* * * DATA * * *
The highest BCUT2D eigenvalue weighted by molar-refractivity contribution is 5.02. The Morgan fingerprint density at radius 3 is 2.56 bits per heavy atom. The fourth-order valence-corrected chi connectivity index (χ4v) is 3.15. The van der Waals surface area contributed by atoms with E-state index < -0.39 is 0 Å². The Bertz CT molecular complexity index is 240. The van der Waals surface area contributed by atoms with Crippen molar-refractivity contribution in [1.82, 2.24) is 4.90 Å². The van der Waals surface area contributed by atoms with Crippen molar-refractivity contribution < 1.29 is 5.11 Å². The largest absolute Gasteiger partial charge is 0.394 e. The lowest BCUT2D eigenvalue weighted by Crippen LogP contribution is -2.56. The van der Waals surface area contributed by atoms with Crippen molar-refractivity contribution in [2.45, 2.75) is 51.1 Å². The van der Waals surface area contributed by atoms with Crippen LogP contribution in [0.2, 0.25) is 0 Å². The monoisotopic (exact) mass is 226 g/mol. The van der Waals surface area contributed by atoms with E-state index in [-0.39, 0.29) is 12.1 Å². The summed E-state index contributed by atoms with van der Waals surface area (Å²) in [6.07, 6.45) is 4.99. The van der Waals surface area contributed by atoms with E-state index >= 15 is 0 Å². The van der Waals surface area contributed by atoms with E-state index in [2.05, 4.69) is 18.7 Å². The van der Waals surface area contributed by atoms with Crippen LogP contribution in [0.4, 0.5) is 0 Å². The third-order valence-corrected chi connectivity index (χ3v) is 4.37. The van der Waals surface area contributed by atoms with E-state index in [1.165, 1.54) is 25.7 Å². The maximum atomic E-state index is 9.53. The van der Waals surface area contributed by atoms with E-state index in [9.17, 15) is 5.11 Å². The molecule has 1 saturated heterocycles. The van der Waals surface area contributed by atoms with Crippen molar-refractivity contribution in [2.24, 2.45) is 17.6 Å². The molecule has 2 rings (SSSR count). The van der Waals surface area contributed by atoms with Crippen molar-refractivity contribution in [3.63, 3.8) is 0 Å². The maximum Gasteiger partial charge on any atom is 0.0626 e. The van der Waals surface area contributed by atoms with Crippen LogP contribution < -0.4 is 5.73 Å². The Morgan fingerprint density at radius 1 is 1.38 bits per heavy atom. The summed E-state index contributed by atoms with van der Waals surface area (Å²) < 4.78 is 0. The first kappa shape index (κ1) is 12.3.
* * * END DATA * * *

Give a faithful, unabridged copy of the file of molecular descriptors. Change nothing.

The highest BCUT2D eigenvalue weighted by molar-refractivity contribution is 5.02. The Morgan fingerprint density at radius 3 is 2.56 bits per heavy atom. The fourth-order valence-corrected chi connectivity index (χ4v) is 3.15. The van der Waals surface area contributed by atoms with E-state index < -0.39 is 0 Å². The Bertz CT molecular complexity index is 240. The van der Waals surface area contributed by atoms with Crippen molar-refractivity contribution in [1.82, 2.24) is 4.90 Å². The van der Waals surface area contributed by atoms with Crippen molar-refractivity contribution < 1.29 is 5.11 Å². The largest absolute Gasteiger partial charge is 0.394 e. The lowest BCUT2D eigenvalue weighted by Crippen LogP contribution is -2.56. The van der Waals surface area contributed by atoms with Crippen molar-refractivity contribution in [2.45, 2.75) is 51.1 Å². The van der Waals surface area contributed by atoms with Crippen LogP contribution in [0.2, 0.25) is 0 Å². The monoisotopic (exact) mass is 226 g/mol. The van der Waals surface area contributed by atoms with E-state index in [-0.39, 0.29) is 12.1 Å². The summed E-state index contributed by atoms with van der Waals surface area (Å²) in [6.07, 6.45) is 4.99. The van der Waals surface area contributed by atoms with E-state index >= 15 is 0 Å². The van der Waals surface area contributed by atoms with E-state index in [2.05, 4.69) is 18.7 Å². The van der Waals surface area contributed by atoms with Crippen LogP contribution in [0.4, 0.5) is 0 Å². The third-order valence-corrected chi connectivity index (χ3v) is 4.37. The van der Waals surface area contributed by atoms with E-state index in [1.165, 1.54) is 25.7 Å². The maximum atomic E-state index is 9.53. The van der Waals surface area contributed by atoms with E-state index in [9.17, 15) is 5.11 Å². The molecule has 1 saturated heterocycles. The van der Waals surface area contributed by atoms with Crippen molar-refractivity contribution in [2.24, 2.45) is 17.6 Å². The molecule has 2 rings (SSSR count). The van der Waals surface area contributed by atoms with Crippen molar-refractivity contribution in [3.63, 3.8) is 0 Å². The maximum Gasteiger partial charge on any atom is 0.0626 e. The van der Waals surface area contributed by atoms with Crippen LogP contribution < -0.4 is 5.73 Å². The Morgan fingerprint density at radius 1 is 1.38 bits per heavy atom. The summed E-state index contributed by atoms with van der Waals surface area (Å²) < 4.78 is 0. The first kappa shape index (κ1) is 12.3.